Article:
By Arpad Okay. From the first page, I’m glad Surgeon X is back. The artwork is understated and vivid, the colors still unparalleled. The look grabs you. Each panel is mindfully uncluttered but still rich in detail. The professional, classic touch of Watkiss’ pen evokes David Lloyd’s work on another dystopian work: V for Vendetta.
Surgeon X is nowhere nearly as hedged in with nostalgia as V, nor does it lack for detail, but a balance is struck. Above all else, room is made for expression. For nuance. It’s hard sci-fi, it’s medical what ifs, but I believe time will reveal the most important factor of Surgeon X to be a story about family.
The writing from Sara Kenney is sharp as tacks, the story moves at a serious clip despite being loaded with a deep cache of striking ideas. Its concerns are biology and technology and philosophy. These big thinks pop up and rush by as the doctor tries to keep her schedule. Lucky for us, the reader can linger on what fascinates, play it back a hundred times, and the story is uninterrupted. Not a stop or a pause.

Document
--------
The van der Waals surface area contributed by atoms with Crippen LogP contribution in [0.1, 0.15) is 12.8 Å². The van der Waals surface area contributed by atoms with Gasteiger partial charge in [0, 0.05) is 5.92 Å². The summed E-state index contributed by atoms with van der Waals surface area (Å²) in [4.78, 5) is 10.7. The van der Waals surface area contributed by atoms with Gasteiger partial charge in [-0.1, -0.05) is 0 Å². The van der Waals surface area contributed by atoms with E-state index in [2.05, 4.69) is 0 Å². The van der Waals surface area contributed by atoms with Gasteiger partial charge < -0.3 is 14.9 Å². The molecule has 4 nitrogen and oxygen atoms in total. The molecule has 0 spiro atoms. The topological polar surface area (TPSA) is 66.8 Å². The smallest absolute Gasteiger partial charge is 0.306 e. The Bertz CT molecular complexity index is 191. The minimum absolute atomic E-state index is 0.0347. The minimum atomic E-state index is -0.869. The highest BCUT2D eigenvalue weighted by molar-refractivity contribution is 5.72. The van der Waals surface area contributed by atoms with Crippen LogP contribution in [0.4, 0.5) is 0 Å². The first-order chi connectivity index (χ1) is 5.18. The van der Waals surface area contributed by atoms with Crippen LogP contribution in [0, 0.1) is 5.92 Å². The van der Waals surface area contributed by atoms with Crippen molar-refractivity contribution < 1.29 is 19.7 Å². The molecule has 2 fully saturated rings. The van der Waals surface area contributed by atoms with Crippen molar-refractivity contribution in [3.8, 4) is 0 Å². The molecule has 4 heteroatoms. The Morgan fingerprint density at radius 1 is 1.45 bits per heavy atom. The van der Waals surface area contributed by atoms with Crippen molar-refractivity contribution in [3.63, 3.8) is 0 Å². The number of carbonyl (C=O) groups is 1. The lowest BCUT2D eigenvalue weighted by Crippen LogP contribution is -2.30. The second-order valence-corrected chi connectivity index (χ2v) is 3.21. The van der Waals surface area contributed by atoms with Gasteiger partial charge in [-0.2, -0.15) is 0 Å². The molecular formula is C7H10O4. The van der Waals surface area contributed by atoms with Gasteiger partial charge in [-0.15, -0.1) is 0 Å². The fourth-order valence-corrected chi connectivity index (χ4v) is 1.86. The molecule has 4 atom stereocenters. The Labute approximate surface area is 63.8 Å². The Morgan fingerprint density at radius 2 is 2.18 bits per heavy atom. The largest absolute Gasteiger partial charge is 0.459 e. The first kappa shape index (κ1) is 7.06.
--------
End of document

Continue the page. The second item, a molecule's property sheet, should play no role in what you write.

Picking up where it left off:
Surgeon X can get away with monster throwaways because we can examine them and remain engulfed in the story. That’s the mark of rock-solid science fiction; you try to follow the plot while all the incidental ideas light up your imagination like aurora borealis.
This issue’s theme is the repercussions of ignorance in the face of medical emergency. Problems arise when people try to go outside the system and misdiagnose and mistreat their symptoms. Problems when people don’t have the patience for the drugs to work, people who go off their meds. Problems with politics, with fascists buying and selling healthcare. Problems with doctors who are dead on the inside. The issues within Surgeon X hit quite close to home, reflections of the now that are a little too spot-on for comfort, given how thoroughly messed up Surgeon X’s London actually is. This book doesn’t feel like the future. It feels like our future. Let’s hope we get some heroes as explicitly awesome as Rosa Scott.
Written by Sara Kenney.
Illustrated by John Watkiss.
Colored by James Devlin.
Lettered by Jared K. Fletcher.
Edited by Karen Berger.
8 out of 10